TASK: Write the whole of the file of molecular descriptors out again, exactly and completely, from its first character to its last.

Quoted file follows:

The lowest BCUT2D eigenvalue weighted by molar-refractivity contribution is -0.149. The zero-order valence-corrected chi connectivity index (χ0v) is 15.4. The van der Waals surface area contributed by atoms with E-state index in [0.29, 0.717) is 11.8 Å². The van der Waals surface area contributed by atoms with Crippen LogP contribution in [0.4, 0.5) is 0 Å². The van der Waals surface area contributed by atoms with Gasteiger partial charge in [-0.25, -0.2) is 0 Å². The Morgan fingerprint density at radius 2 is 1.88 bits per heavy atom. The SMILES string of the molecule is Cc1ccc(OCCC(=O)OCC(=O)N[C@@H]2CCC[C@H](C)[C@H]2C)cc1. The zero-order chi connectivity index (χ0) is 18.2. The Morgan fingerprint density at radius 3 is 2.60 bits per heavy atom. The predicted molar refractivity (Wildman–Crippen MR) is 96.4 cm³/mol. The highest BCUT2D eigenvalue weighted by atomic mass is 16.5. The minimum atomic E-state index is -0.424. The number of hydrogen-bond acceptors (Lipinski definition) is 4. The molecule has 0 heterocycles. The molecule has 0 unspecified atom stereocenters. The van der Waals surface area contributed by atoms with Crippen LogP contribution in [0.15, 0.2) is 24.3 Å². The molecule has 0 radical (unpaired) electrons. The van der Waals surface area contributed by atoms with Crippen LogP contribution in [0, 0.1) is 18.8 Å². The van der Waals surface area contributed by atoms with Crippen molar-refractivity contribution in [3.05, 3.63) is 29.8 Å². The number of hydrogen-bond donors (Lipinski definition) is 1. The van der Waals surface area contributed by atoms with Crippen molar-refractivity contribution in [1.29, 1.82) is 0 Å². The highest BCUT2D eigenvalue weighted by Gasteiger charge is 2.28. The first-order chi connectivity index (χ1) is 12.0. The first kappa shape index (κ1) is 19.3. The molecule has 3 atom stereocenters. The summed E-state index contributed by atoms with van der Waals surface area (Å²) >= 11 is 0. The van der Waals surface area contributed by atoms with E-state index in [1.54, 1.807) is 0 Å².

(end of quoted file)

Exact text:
The lowest BCUT2D eigenvalue weighted by molar-refractivity contribution is -0.149. The zero-order valence-corrected chi connectivity index (χ0v) is 15.4. The van der Waals surface area contributed by atoms with E-state index in [0.29, 0.717) is 11.8 Å². The van der Waals surface area contributed by atoms with Crippen LogP contribution in [0.4, 0.5) is 0 Å². The van der Waals surface area contributed by atoms with Gasteiger partial charge in [-0.25, -0.2) is 0 Å². The Morgan fingerprint density at radius 2 is 1.88 bits per heavy atom. The SMILES string of the molecule is Cc1ccc(OCCC(=O)OCC(=O)N[C@@H]2CCC[C@H](C)[C@H]2C)cc1. The zero-order chi connectivity index (χ0) is 18.2. The Morgan fingerprint density at radius 3 is 2.60 bits per heavy atom. The predicted molar refractivity (Wildman–Crippen MR) is 96.4 cm³/mol. The highest BCUT2D eigenvalue weighted by atomic mass is 16.5. The minimum atomic E-state index is -0.424. The number of hydrogen-bond acceptors (Lipinski definition) is 4. The molecule has 0 heterocycles. The molecule has 0 unspecified atom stereocenters. The van der Waals surface area contributed by atoms with Crippen LogP contribution in [0.15, 0.2) is 24.3 Å². The molecule has 0 radical (unpaired) electrons. The van der Waals surface area contributed by atoms with Crippen LogP contribution in [0, 0.1) is 18.8 Å². The van der Waals surface area contributed by atoms with Crippen molar-refractivity contribution in [3.05, 3.63) is 29.8 Å². The number of hydrogen-bond donors (Lipinski definition) is 1. The van der Waals surface area contributed by atoms with Crippen molar-refractivity contribution in [1.29, 1.82) is 0 Å². The highest BCUT2D eigenvalue weighted by Gasteiger charge is 2.28. The first-order chi connectivity index (χ1) is 12.0. The first kappa shape index (κ1) is 19.3. The molecule has 3 atom stereocenters. The summed E-state index contributed by atoms with van der Waals surface area (Å²) >= 11 is 0. The van der Waals surface area contributed by atoms with E-state index in [1.54, 1.807) is 0 Å².